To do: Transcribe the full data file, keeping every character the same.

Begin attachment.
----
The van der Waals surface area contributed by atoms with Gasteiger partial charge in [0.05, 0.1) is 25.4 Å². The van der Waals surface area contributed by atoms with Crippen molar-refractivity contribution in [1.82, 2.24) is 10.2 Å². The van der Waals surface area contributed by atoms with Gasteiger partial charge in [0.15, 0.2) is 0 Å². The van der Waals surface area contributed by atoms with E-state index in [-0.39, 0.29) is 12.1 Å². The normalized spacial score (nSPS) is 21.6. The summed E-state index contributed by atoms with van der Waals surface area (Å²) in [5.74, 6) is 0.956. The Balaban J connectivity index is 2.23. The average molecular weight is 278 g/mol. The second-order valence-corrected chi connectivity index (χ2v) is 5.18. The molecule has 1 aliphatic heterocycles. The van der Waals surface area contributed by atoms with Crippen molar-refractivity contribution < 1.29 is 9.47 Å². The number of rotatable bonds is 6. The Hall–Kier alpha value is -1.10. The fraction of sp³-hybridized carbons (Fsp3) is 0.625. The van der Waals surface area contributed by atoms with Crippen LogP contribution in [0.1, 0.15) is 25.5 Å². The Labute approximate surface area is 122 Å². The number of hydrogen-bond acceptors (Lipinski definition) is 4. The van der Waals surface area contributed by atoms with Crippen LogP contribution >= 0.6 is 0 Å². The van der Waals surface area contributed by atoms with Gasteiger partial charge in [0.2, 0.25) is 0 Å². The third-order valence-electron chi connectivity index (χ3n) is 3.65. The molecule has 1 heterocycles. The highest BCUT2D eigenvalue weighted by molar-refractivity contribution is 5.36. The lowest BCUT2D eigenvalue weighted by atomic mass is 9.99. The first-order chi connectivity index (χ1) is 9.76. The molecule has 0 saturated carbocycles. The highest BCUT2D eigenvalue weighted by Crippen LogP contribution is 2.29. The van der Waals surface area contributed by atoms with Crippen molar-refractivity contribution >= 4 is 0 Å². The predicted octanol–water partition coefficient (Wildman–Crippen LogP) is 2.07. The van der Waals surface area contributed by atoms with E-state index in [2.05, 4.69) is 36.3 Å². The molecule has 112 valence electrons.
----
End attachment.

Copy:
The van der Waals surface area contributed by atoms with Gasteiger partial charge in [0.05, 0.1) is 25.4 Å². The van der Waals surface area contributed by atoms with Crippen molar-refractivity contribution in [1.82, 2.24) is 10.2 Å². The van der Waals surface area contributed by atoms with Gasteiger partial charge in [0.15, 0.2) is 0 Å². The van der Waals surface area contributed by atoms with E-state index in [-0.39, 0.29) is 12.1 Å². The normalized spacial score (nSPS) is 21.6. The summed E-state index contributed by atoms with van der Waals surface area (Å²) in [5.74, 6) is 0.956. The Balaban J connectivity index is 2.23. The average molecular weight is 278 g/mol. The second-order valence-corrected chi connectivity index (χ2v) is 5.18. The molecule has 1 aliphatic heterocycles. The van der Waals surface area contributed by atoms with Crippen molar-refractivity contribution < 1.29 is 9.47 Å². The number of rotatable bonds is 6. The Hall–Kier alpha value is -1.10. The fraction of sp³-hybridized carbons (Fsp3) is 0.625. The van der Waals surface area contributed by atoms with Crippen LogP contribution in [0.1, 0.15) is 25.5 Å². The Labute approximate surface area is 122 Å². The number of hydrogen-bond acceptors (Lipinski definition) is 4. The van der Waals surface area contributed by atoms with Crippen LogP contribution >= 0.6 is 0 Å². The van der Waals surface area contributed by atoms with Gasteiger partial charge in [0.2, 0.25) is 0 Å². The third-order valence-electron chi connectivity index (χ3n) is 3.65. The molecule has 1 heterocycles. The highest BCUT2D eigenvalue weighted by molar-refractivity contribution is 5.36. The lowest BCUT2D eigenvalue weighted by atomic mass is 9.99. The first-order chi connectivity index (χ1) is 9.76. The molecule has 0 saturated carbocycles. The highest BCUT2D eigenvalue weighted by Crippen LogP contribution is 2.29. The van der Waals surface area contributed by atoms with Crippen molar-refractivity contribution >= 4 is 0 Å². The predicted octanol–water partition coefficient (Wildman–Crippen LogP) is 2.07. The van der Waals surface area contributed by atoms with E-state index in [2.05, 4.69) is 36.3 Å². The molecule has 112 valence electrons.